A Comparison of Aerosol Parameterizations in the ACOS XCO2 Retrieval Algorithm
Abstract:An effective parameterization of clouds and aerosols in retrieval algorithms is essential for reducing measurement errors and biases in estimates of the column-averaged dry-air mole fraction of carbon dioxide (XCO2) from space-based measurements of near-infrared reflected sunlight. The NASA Atmospheric CO2 Observations from Space (ACOS) XCO2 retrieval algorithm has evolved significantly over the past several years in an effort to more accurately represent the impact of clouds and aerosols on XCO2. Recent ACOS algorithm versions up to build 3.4 used a water cloud type, ice cloud type, and two generic aerosol types for each sounding. ACOS build 3.5 uses the same cloud parameterization, but was modified to replace the “one-size-fits-all” aerosol scheme. Build 3.5 uses a monthly aerosol climatology based on the Modern-Era Retrospective Analysis for Research and Applications (MERRA) reanalysis to choose the two most likely aerosol types for a given measurement location, along with typical optical depths. The five MERRA types available for selection are sulfate, dust, sea salt, organic carbon, and black carbon. The algorithm then uses a pre-assigned Gaussian width and height and fits for the aerosol amount and peak height based on information from the 760 nm O2 A-band and the CO2 bands centered near 1610 and 2060 nm.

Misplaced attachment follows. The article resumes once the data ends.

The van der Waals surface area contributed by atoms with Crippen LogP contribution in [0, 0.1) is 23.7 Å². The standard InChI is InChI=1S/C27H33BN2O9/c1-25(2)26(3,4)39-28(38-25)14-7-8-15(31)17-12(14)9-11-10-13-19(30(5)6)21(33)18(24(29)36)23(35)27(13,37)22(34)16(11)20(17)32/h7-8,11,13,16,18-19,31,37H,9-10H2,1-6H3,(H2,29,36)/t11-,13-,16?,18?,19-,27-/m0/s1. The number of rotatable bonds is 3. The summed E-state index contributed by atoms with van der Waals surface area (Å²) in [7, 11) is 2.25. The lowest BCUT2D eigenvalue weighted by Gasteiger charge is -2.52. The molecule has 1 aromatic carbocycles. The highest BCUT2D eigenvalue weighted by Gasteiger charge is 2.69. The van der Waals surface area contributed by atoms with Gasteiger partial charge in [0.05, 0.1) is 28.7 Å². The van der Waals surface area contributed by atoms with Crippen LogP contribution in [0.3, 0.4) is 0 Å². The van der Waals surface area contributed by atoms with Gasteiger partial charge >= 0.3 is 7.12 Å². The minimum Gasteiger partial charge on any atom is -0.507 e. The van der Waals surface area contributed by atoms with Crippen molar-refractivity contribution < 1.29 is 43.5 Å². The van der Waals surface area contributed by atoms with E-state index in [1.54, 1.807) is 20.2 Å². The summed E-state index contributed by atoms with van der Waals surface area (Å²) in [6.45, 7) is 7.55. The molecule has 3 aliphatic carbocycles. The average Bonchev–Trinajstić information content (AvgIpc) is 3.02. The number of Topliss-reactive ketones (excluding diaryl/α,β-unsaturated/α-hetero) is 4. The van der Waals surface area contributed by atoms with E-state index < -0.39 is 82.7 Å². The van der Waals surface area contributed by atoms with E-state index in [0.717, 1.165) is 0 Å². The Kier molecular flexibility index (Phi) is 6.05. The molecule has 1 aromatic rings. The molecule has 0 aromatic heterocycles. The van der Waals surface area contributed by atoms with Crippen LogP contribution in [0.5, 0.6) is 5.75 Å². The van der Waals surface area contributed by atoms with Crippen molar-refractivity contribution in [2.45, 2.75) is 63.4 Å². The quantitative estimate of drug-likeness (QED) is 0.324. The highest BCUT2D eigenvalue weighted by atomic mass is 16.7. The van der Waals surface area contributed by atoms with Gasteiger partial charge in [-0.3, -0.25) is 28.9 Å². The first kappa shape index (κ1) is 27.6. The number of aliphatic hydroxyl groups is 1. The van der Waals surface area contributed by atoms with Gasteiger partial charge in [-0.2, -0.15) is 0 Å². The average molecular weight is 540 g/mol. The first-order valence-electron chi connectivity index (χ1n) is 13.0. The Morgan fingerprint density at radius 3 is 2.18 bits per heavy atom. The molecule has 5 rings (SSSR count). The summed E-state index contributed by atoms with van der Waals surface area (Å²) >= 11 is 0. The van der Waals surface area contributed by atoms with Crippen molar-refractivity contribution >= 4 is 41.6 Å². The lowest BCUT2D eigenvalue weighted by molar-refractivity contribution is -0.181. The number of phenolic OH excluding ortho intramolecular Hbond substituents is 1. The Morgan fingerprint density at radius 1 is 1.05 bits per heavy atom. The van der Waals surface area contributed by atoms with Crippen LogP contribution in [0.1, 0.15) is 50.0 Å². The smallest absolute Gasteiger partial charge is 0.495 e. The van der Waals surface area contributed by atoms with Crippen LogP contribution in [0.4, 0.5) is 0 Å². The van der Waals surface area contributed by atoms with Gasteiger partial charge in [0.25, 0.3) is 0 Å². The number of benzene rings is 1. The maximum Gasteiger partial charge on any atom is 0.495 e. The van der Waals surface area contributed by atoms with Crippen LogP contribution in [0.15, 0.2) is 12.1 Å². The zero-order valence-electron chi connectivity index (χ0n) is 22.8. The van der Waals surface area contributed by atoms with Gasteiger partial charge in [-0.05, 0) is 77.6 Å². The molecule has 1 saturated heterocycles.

Here we compare ACOS builds 3.4 and build 3.5 to quantify the impact of the aerosol scheme update. Two types of tests were performed. Simulated Orbiting Carbon Observatory 2 (OCO-2) retrievals and their associated aerosol and cloud profiles were compared to the “true” aerosol and cloud profiles used to create the simulated environment for a given measurement. The retrieval algorithms were also run on Greenhouse gases Observing SATellite (GOSAT) observations and compared to AErosol RObotic NETwork (AERONET) aerosol optical depth measurements in order to quantify the ability of the algorithms to retrieve information about aerosol optical depths. XCO2 errors and biases were evaluated for both builds to test the hypothesis that a more realistic aerosol parameterization leads to a reduction in XCO2 errors.